Intramyocardial hemorrhage commonly occurs in large reperfused myocardial infarctions. However, its long-term fate remains unexplored. We hypothesized that acute reperfusion intramyocardial hemorrhage leads to chronic iron deposition.
Fifteen patients (mean age = 58±8 years; 3 women), who underwent successful angioplasty for first STEMI, were recruited following informed consent. Cardiovascular Magnetic Resonance (CMR) imaging (1.5T) was performed on day 3 and month 6 post-angioplasty. 2D T2* maps (6 TEs = 2.6-13.7 ms; ΔTE=2.2ms) and Late Gadolinium Enhancement (LGE) images of the entire left ventricle (LV) were acquired. Threshold-based image analysis was performed to identify remote, hemorrhagic (Hemo+) and non-hemorrhagic (Hemo-) myocardium.
Fourteen canines, subjected to ischemia-reperfusion (I-R) injury (3 hours of LAD occlusion followed by reperfusion), underwent CMR (1.5T) on days 3 and 56 post-I-R injury. Three sham-operated animals (Shams) were also studied using CMR at similar time points. 2D T2* maps (6 TEs = 3.4-18.4 ms; ΔTE=3.0ms) and LGE images of the entire LV were acquired. Threshold-based image analysis was performed to identify remote, Hemo+ and Hemo- myocardium. Subsequently, animals were euthanized (day 56), hearts were excised and imaged ex-vivo. Sections of Hemo+, Hemo-, remote and Sham myocardium were isolated and histology was performed. The concentration of iron ([Fe]) within each type of tissue was measured using mass spectrometry.
Six months post-angioplasty, mean T2* of the scar tissue in patients with Hemo+ infarctions (n=11 as determined by T2* losses within the infarct on day 3 CMR; Figure 1) was 40% lower than that of remote myocardium, suggesting chronic iron deposition (p<0.001). In contrast, mean T2* of Hemo- infarctions (n=4) was not significantly different from that of remote myocardium at both 3 days and 6 months post-angioplasty (p=0.51).
Figure 1. Patient Studies - Representative CMR images (A; acquired from a 42-year old patient following successful angioplasty for first STEMI) with significant T2* loss (arrows) at the site of acute and chronic myocardial infarction (identified by LGE imaging, arrows) are shown. Mean T2* of Hemo+ (B) was 40% lower than that of Hemo- and remote myocardium (p<0.001) on both acute and chronic CMR studies.
In canines, in-vivo mean T2* of Hemo+ myocardium was 40% lower than those of Sham, remote and Hemo- myocardium (p<0.001) at both 3 days and 56 days post-I-R injury (Figure 2B). Similarly, mean ex-vivo T2* of Hemo+ myocardium was 40% lower than those of Sham, remote and Hemo- myocardium (p<0.001; Figure 2C). Perl's stain confirmed localized chronic iron deposition only within Hemo+ infarctions. Mean [Fe] of Hemo+ infarctions was nearly 10-fold higher than those of Sham, remote and Hemo- myocardium (p<0.001; Figure 2D). A strong linear relationship was observed between log(ex-vivo T2*) and -log([Fe]) (R2=0.7; p<0.001; Figure 2E).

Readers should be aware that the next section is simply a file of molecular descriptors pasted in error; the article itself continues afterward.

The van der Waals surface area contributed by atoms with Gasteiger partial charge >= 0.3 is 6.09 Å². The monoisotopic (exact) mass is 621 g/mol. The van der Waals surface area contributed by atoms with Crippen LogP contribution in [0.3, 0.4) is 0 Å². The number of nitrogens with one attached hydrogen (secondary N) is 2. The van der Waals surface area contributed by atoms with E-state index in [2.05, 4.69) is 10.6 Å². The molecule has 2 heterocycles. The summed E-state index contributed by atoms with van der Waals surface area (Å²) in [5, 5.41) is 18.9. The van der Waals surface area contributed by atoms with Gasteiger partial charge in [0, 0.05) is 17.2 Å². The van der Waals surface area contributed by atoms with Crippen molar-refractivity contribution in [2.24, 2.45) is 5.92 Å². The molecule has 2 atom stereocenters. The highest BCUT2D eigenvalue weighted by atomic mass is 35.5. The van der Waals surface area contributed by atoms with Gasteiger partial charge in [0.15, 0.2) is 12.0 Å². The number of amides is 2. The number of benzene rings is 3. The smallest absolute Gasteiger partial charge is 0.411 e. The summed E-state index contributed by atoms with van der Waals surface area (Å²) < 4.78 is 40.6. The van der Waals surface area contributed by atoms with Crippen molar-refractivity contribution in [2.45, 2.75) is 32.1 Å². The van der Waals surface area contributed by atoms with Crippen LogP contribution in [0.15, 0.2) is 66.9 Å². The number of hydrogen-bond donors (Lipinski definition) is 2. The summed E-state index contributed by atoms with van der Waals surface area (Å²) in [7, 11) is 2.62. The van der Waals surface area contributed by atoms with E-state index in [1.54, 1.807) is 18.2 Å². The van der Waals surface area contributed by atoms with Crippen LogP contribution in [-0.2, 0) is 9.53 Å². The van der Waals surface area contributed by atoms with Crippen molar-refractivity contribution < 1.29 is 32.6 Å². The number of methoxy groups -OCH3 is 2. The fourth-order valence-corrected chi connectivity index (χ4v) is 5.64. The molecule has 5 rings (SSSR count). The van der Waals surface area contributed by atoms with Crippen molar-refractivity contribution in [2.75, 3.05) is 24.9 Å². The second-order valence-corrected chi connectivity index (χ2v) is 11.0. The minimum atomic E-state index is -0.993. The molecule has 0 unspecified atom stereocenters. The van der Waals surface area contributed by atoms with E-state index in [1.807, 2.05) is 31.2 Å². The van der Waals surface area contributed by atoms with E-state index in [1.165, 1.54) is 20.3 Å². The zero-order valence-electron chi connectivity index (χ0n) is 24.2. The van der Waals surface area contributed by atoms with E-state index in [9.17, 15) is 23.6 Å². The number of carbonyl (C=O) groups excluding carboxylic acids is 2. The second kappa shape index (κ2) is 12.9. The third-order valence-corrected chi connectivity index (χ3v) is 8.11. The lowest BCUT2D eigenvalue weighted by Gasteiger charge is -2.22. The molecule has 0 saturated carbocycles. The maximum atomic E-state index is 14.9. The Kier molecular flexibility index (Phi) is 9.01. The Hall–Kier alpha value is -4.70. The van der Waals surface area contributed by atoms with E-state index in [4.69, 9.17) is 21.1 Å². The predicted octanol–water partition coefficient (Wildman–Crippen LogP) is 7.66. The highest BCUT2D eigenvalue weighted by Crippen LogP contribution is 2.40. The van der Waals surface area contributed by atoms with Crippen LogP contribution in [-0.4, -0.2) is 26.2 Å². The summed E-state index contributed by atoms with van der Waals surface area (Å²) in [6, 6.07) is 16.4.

Figure 2. Animal Studies -Representative CMR images (A; T2* in the top row and LGE in the bottom row) acquired from an animal with hemorrhagic myocardial infarction in acute and chronic phases along the long- and short-axis (along the dashed red line in the long-axis images), together with corresponding ex-vivo images are shown (A). In-vivo T2* images (both acute and chronic phases) clearly demonstrate the evidence of signal loss in the LAD territory. Both mean in-vivo T2* (B) and ex-vivo T2* (C) of Hemo+ sections were 40% lower than those of Shams, Remote, and Hemo- in both acute and chronic phases (p<0.001). Mass spectrometric analysis (D) showed that iron content of Hemo+ tissue was 10-fold higher than that of other tissues (p<0.001). Linear regression analysis (E) between log(ex-vivo T2*) and -log([Fe]) showed a strong correlation (R2 = 0.74; p<0.001).
Acute reperfusion intramyocardial hemorrhage leads to regional chronic iron deposition within the infarct zones. T2* CMR can accurately characterize localized chronic iron deposition following reperfusion-induced myocardial hemorrhage. The clinical significance of this finding remains to be investigated.
This work was supported in part by grants from American Heart Association (SDG 0735099N) and National Heart, Lung, And Blood Institute (HL091989).